Malta Dockyard was an important naval base in the Grand Harbour in Malta in the Mediterranean Sea. The infrastructure which is still in operation is now exploited by Palumbo Shipyards.
The Knights of Malta established dockyard facilities within the Grand Harbour to maintain their fleet of galleys. These were spread between the cities of Senglea, Cospicua and Vittoriosa.
When Malta became a British protectorate in 1800, these facilities were inherited, and gradually consolidated, by the Royal Navy. With the loss of Menorca, Malta swiftly became the Navy's principal Mediterranean base.
The Royal Navy Dockyard was initially located around Dockyard Creek in Bormla, and occupied several of the dockyard buildings formerly used by the Knights of Malta. By 1850 the facilities included storehouses, a ropery, a small steam factory, victualling facilities, houses for the officers of the Yard, and most notably a dry dock – the first to be provided for a Royal Dockyard outside Britain. Begun in 1844, the dry dock was opened in 1847; ten years later it was extended to form a double dock (No. 1 and No. 2 dock). Allegedly, marble blocks from the Mausoleum at Halicarnassus, one of the Seven Wonders of the Ancient World, were used for the construction of these docks.
In the second half of the century the steam factory with its machine shops and foundries was expanded. Very soon, though, it was clear that more space was required than the crowded wharves of Dockyard Creek afforded, to accommodate the increasing size of ships and the increasing size of the fleet based there. The decision was taken to expand into the adjacent French Creek, and between 1861 and 1909 a further five dry docks—three single plus one double dock—were constructed there, along with an assortment of specialized buildings to serve the mechanized Navy.
It was an important supply base during the First World War and the Second World War. In January 1941 sixty German dive bombers made a massed attack on the dockyard in an attempt to destroy the damaged British aircraft carrier Illustrious, but she received only one bomb hit. Incessant German and Italian bombing raids targeted Malta through March, opposed by only a handful of British fighters. Then in April 1942 the Admiral Superintendent of Malta Dockyard reported that due to German air attacks on Malta's naval base "practically no workshops were in action other than those underground; all docks were damaged; electric power, light and telephones were largely out of action."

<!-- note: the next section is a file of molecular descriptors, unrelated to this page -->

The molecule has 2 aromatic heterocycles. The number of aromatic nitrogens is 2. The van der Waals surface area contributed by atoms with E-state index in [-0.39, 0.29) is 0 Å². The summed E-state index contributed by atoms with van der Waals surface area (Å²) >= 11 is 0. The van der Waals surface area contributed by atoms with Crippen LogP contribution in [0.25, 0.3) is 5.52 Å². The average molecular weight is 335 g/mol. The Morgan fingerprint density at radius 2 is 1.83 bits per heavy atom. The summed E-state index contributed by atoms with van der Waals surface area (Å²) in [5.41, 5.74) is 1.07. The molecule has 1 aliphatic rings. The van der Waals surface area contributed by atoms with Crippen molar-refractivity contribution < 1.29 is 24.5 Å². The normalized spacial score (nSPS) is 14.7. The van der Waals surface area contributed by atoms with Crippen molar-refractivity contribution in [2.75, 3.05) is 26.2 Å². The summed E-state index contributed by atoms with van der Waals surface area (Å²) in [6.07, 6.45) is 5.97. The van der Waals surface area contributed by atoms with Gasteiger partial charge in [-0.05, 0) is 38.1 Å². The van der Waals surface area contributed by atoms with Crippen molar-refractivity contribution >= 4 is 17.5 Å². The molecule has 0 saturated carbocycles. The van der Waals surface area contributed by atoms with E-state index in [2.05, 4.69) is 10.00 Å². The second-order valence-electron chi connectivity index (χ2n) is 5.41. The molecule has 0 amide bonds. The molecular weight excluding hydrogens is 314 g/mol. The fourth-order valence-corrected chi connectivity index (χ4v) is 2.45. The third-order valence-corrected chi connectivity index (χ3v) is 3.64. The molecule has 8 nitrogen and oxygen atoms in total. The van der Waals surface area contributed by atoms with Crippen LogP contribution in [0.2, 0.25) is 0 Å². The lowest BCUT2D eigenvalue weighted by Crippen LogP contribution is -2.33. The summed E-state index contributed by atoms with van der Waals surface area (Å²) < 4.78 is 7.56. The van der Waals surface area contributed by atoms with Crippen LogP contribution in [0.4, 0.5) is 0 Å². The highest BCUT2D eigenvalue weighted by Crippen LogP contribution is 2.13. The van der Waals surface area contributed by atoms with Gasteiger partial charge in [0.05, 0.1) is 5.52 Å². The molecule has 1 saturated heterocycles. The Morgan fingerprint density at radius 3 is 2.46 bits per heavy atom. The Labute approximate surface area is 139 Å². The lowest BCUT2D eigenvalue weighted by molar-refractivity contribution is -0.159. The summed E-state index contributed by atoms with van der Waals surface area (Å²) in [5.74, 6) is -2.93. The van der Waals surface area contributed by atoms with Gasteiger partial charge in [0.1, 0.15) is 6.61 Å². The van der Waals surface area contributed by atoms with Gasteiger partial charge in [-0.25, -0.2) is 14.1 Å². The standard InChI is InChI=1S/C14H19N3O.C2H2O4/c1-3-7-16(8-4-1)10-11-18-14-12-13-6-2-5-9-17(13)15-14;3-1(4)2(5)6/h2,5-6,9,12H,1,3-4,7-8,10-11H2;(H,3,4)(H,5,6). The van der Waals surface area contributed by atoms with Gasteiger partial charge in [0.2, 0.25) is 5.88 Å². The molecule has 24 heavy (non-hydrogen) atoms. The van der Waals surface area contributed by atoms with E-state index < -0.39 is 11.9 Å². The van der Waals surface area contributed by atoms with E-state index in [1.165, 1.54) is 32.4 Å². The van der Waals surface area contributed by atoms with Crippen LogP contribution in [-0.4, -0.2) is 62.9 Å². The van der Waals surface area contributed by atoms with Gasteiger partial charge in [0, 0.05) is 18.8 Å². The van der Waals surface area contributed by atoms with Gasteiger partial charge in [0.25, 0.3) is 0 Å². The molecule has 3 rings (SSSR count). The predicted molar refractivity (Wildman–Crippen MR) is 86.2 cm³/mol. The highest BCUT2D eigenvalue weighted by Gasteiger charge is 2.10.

The dockyard was handed over to Messrs C.H. Bailey of South Wales, a civilian firm of ship repairers and marine engineers, on the morning of 30 March 1959. At a ceremony the previous day in the Red State Room of the Palace of Valletta, before Navy and civilian officials, the Fourth Sea Lord had handed over a ceremonial key to the Governor of Malta, who had then passed it to the chairman of Bailey. At the time it was intended that "the yard would continue to be supplied with naval repair work, which would diminish as commercial activities expanded." Supervision of residual naval work in the dockyard would be carried out by personnel under the direction of the Flag Officer Malta.
After Baileys were dispossessed by the Maltese Government, by February 1968, the dockyard was closed as a naval base and the Royal Navy withdrew completely in 1979. It was then managed by a workers' council between 1979 and 1996 repairing civilian ships.
In 2010, Malta Shipyards Ltd was placed into liquidation and its assets were given over to Palumbo Shipyards. In the course of its government ownership, the dockyard had accumulated €1bn in losses. In 2011, Palumbo acquired on a 30-year lease the neighbouring "superyacht" facility, which includes a drydock with a retractable roof.
The dockyard was initially managed by a Resident Commissioner of the Navy Board from 1791 until 1832 when all Resident Commissioners at dockyards were replaced by Superintendents. Admirals Superintendent included:
Post holders included:
From 1941-1945 the post of Superintendent, H.M. Dockyard was separated from that of Flag Officer-in-Charge, Malta